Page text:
What Is A 6-Minute Mile & How To Do It
Think you can achieve a 6-minute mile? This is a feat even for most athletes, but there are things you can do to help you pick up the pace.
Continue scrolling if you want to learn more about hitting a 6-minute mile.
Work Your Way up to a 6 Minute Mile
— This post is courtesy of the Outdoor Warrior shared with permission —
What Is a 6 Minute Mile?
Simply put, it means running a mile within six minutes.
According to data collected from 10,000 runners, a man aged between 35 to 39 years old has a pace of 10:53:45 per mile. Meanwhile, a woman of the same age range has an average pace of 12:03:33.
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A man aged between 40 to 44 years old can run at an average pace of 10:28:26 per mile. While a woman of the same age range can run at an average pace of 12:24:47.
The average pace for both men and women across all age ranges is 11:47. So needless to say, running a 6-minute mile will truly be a feat of power, strength, and endurance.
A study suggests that the difference in decision-making between men and women could also have an impact on their pacing.
Some research shows that men have more fast-twitch muscles than women, which could play a role in the speed and quick bursts of power.
What Are Fast Twitch Muscles?
There are two types of muscle fibers – slow-twitch muscles (type I) and fast-twitch muscles (type II). How you train these muscles has a large impact on your athletic ability and overall physical performance.
Slow-twitch muscles use oxygen more efficiently as a source of fuel than fast-twitch muscles. Their contractions run more slowly and are great for endurance workouts.
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Endurance runners, such as those that run marathons, often have more slow-twitch muscles.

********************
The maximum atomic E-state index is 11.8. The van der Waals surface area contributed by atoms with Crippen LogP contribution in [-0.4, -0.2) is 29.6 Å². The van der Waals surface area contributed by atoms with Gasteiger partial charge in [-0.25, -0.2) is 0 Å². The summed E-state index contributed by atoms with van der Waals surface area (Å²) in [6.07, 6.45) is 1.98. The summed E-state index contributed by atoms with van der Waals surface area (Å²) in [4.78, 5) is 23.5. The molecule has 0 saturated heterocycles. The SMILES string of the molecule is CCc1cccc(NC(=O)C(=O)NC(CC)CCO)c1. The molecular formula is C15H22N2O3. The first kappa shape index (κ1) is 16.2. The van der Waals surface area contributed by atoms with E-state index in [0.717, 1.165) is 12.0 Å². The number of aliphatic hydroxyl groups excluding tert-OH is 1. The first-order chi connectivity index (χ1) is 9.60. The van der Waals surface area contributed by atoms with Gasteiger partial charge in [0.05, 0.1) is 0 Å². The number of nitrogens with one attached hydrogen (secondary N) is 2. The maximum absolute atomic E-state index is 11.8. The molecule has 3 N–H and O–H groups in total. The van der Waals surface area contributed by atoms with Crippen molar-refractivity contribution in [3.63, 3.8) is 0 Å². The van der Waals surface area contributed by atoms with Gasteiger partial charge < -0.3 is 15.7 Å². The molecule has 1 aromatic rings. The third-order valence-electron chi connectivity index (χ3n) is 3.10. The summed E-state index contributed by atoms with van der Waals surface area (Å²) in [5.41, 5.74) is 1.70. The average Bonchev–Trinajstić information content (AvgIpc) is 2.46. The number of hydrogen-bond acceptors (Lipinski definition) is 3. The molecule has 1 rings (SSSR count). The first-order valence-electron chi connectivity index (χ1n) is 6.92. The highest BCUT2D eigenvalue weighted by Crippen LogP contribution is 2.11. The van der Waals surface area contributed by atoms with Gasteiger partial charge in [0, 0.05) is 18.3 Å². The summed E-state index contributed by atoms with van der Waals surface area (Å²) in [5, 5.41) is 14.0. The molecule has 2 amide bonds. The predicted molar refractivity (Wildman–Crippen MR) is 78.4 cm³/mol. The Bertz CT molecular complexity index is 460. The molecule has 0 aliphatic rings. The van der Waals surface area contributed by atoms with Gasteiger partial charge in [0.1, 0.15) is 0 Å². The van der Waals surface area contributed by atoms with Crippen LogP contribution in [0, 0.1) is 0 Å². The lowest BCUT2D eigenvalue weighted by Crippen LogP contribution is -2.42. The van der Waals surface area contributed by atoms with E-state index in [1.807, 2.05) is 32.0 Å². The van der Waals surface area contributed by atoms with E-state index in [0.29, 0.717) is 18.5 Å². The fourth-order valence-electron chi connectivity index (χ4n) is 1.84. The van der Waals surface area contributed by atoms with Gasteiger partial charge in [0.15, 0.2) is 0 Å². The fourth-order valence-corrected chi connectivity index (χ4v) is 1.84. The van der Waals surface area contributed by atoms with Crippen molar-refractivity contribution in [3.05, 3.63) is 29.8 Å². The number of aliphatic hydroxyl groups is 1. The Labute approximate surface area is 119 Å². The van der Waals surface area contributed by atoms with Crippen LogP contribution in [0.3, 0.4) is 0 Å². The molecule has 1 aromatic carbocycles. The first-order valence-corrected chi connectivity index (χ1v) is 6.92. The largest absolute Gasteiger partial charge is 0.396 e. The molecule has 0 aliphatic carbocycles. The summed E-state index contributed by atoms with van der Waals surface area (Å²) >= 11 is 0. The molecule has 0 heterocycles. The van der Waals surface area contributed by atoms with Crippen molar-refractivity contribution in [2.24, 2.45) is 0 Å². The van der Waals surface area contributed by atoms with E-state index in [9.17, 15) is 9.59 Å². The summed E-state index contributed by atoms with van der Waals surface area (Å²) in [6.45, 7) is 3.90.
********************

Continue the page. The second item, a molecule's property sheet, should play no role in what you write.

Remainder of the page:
There are two types of fast-twitch muscles – type IIa and type IIb.
- Type IIa fast-twitch muscles, like slow-twitch muscles, can use oxygen as fuel (aerobic). But they can also use glucose naturally found in the body as a power source (anaerobic).
- Type IIb muscles only make use of anaerobic metabolism to produce energy, only needing glucose in the body as fuel.
Fast-twitch muscles are great for quick bursts of energy and typically get fatigued more quickly than slow-twitch muscles. Because of this, they’re used for sprinting, lifting, jumping, or HIIT training.
However, the type of muscle fiber you develop alone can’t determine which sports you’ll be good at or how fast you are. A lot plays into athletic ability. This includes:
- a healthy lifestyle
- body composition and conditioning
How to Improve Running Speed and Nail a 6 Minute Mile
1. Pick up the Pace
Work on increasing your pace, that is your steps per minute. As you train, you should learn to quicken your strides and increase your pace.
Learning to control your pace may help you not just with speed training, but also with endurance training.
If you’re planning on running a marathon in the future, this will help. You can also train with a pedometer to keep track of your steps per minute.
2. Do HIIT Training
HIIT stands for high-intensity interval training.
This type of training makes use of both aerobic and anaerobic metabolism, which we learned earlier is great for quick bursts of speed or power like sprinting.
During anaerobic workouts, the body produces lactic acid. Lactic acid, or lactase, causes fatigue and pain in the muscles. It’s believed that doing HIIT training can train the body to burn lactic acid more efficiently. And as a result, the athlete may be able to do more intense workouts for longer.
3. Invest in a Treadmill
A treadmill could help you speed up your stride or your leg turnover. Faster leg turnover could help you get to the finish line quicker. And as a bonus, it’s a workout you can do from the comfort of your own home.